A lot of time spent in the crater was looking at birds. The most obvious one was the ostrich, which looked stunning against the backdrop of the crater wall.
The black and white males stood out dramatically against the brown and green background. And this particular one seemed to be in heat.
Muba pointed out its swollen pink neck, indicating that it was on the lookout for some amorous activity. Too bad the two dull brown females in his vicinity were too busy picking at grass to notice him. What a letdown.
We stopped for lunch at the only designated picnic area in the Ngorongoro Crater. The place was a letdown compared to the well-run picnic spots in the Serengeti. Here, there weren’t any picnic tables for tourists to sit at. The toilets were horrid and there were just too many people there. We had to stay in our vehicles for fear of kites stealing our food. We witnessed a kite divebombing some tourists and almost getting away with a good meal. It was a pretty awesome sight.
Then there were the peculiar looking guinea fowl pecking around anxiously, quite like primeval chickens. They’re probably my favourite bird of the trip because of the clownish seriousness of the way they go about their business.
When the tourist crowds finally cleared, we made it to the edge of the lake…
… and enjoyed the view of the hippos and pelicans in the distance. The hippos were shy and hardly ever put their heads out of the water, only leaving their domed backs peeking coyly out of the water.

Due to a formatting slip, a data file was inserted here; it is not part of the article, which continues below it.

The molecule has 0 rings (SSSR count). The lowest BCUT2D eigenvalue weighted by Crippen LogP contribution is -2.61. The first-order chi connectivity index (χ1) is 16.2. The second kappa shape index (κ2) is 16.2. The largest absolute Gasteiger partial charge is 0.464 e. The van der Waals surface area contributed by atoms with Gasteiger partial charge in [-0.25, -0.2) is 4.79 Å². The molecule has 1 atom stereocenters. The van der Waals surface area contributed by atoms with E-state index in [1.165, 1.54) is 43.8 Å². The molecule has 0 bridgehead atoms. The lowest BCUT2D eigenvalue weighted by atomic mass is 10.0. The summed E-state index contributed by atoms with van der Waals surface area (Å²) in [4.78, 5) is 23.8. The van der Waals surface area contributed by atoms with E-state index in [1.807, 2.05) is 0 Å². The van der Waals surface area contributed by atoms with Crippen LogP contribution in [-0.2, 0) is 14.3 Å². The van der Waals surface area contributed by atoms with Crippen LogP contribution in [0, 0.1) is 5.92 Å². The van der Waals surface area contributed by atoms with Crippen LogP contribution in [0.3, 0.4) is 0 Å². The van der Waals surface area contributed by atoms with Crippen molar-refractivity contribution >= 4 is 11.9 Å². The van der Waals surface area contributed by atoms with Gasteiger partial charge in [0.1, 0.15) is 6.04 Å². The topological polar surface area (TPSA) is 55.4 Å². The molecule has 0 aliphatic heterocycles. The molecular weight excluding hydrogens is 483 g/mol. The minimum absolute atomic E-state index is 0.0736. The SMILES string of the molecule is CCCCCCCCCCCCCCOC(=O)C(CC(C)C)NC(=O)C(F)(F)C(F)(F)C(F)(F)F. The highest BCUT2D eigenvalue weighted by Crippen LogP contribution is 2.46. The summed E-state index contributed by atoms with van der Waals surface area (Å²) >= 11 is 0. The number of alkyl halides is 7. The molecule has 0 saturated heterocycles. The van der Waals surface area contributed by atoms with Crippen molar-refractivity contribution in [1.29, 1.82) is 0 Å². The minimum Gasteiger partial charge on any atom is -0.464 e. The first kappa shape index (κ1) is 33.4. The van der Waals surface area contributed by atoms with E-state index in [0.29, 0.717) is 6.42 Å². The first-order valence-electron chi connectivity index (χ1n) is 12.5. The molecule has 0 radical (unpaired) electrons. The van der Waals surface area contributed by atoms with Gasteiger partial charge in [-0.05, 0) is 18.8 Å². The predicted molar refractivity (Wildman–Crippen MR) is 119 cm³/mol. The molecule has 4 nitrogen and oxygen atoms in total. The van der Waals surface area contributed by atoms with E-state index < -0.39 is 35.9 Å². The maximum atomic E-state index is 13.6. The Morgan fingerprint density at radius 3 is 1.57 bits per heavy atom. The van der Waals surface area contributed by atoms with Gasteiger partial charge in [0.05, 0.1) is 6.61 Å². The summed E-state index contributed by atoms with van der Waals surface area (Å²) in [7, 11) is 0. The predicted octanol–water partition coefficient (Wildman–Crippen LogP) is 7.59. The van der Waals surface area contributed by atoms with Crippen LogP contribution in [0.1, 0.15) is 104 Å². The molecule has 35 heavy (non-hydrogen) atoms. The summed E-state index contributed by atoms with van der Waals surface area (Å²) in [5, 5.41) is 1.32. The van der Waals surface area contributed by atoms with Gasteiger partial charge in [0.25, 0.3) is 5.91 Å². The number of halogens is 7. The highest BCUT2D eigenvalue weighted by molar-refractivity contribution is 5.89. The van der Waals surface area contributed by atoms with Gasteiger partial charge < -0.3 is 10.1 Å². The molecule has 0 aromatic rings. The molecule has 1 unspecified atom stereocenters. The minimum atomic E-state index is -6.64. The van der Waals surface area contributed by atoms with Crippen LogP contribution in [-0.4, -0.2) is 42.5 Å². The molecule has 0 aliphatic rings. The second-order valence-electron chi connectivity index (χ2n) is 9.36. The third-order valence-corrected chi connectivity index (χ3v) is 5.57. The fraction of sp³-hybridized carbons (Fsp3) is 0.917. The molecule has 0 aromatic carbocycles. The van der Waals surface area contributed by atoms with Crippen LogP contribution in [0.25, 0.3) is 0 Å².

The pelicans, however, were far friendlier and sailed closer by for a nice shot or two.
We then followed another kite out nearer to the soda lake…
… and saw the last of the season’s flamingoes in the lake. Too bad they took off just after this shot, so nothing at close range. We’re surprised that Muba managed to find them in the first place as they were overdue for migration at this time of the year.
Then Muba introduced us to Tanzania’s national bird, the gold-crested crown heron.
They were beautiful in flight, taking off with long beats of their wings.
Up close, they were even prettier, with the blue-grey top feathers contrasting dramatically against the cream underside. The gold crown gave an elegant touch to its slightly finicky walk.
Watching Tanzania’s national bird was a lovely way to round up the last of the safari drives of the trip.